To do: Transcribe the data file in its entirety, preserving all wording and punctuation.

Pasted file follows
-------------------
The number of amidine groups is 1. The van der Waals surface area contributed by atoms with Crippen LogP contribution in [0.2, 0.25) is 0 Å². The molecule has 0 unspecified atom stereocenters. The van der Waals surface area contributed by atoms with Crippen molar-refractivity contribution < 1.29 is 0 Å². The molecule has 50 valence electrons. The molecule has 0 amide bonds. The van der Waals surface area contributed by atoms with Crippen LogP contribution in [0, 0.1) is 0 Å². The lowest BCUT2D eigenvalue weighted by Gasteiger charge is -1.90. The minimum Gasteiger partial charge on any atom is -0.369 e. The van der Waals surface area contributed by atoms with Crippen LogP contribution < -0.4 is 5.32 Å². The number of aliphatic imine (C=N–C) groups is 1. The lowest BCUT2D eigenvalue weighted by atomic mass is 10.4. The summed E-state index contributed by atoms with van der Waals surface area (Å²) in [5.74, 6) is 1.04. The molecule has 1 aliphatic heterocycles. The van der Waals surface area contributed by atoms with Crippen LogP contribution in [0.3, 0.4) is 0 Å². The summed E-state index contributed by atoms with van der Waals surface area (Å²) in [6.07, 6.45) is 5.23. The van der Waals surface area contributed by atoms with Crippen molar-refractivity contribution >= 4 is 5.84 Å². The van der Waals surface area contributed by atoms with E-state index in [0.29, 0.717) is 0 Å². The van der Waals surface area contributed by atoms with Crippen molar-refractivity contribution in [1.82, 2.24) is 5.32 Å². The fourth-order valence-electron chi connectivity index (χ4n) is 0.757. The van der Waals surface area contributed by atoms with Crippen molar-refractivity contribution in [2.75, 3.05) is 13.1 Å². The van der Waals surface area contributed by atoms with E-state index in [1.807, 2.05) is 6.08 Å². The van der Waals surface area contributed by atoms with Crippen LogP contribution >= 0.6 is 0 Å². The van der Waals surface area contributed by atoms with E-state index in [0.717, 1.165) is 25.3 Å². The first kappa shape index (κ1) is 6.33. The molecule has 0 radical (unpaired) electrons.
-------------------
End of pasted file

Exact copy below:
The number of amidine groups is 1. The van der Waals surface area contributed by atoms with Crippen LogP contribution in [0.2, 0.25) is 0 Å². The molecule has 0 unspecified atom stereocenters. The van der Waals surface area contributed by atoms with Crippen molar-refractivity contribution < 1.29 is 0 Å². The molecule has 50 valence electrons. The molecule has 0 amide bonds. The van der Waals surface area contributed by atoms with Crippen LogP contribution in [0, 0.1) is 0 Å². The lowest BCUT2D eigenvalue weighted by Gasteiger charge is -1.90. The minimum Gasteiger partial charge on any atom is -0.369 e. The van der Waals surface area contributed by atoms with Crippen LogP contribution < -0.4 is 5.32 Å². The number of aliphatic imine (C=N–C) groups is 1. The lowest BCUT2D eigenvalue weighted by atomic mass is 10.4. The summed E-state index contributed by atoms with van der Waals surface area (Å²) in [5.74, 6) is 1.04. The molecule has 1 aliphatic heterocycles. The van der Waals surface area contributed by atoms with Crippen LogP contribution in [0.3, 0.4) is 0 Å². The summed E-state index contributed by atoms with van der Waals surface area (Å²) in [6.07, 6.45) is 5.23. The van der Waals surface area contributed by atoms with Crippen molar-refractivity contribution >= 4 is 5.84 Å². The van der Waals surface area contributed by atoms with E-state index in [0.29, 0.717) is 0 Å². The van der Waals surface area contributed by atoms with Crippen molar-refractivity contribution in [1.82, 2.24) is 5.32 Å². The fourth-order valence-electron chi connectivity index (χ4n) is 0.757. The van der Waals surface area contributed by atoms with Crippen molar-refractivity contribution in [2.75, 3.05) is 13.1 Å². The van der Waals surface area contributed by atoms with E-state index in [1.807, 2.05) is 6.08 Å². The van der Waals surface area contributed by atoms with Crippen LogP contribution >= 0.6 is 0 Å². The van der Waals surface area contributed by atoms with E-state index in [0.717, 1.165) is 25.3 Å². The first kappa shape index (κ1) is 6.33. The molecule has 0 radical (unpaired) electrons.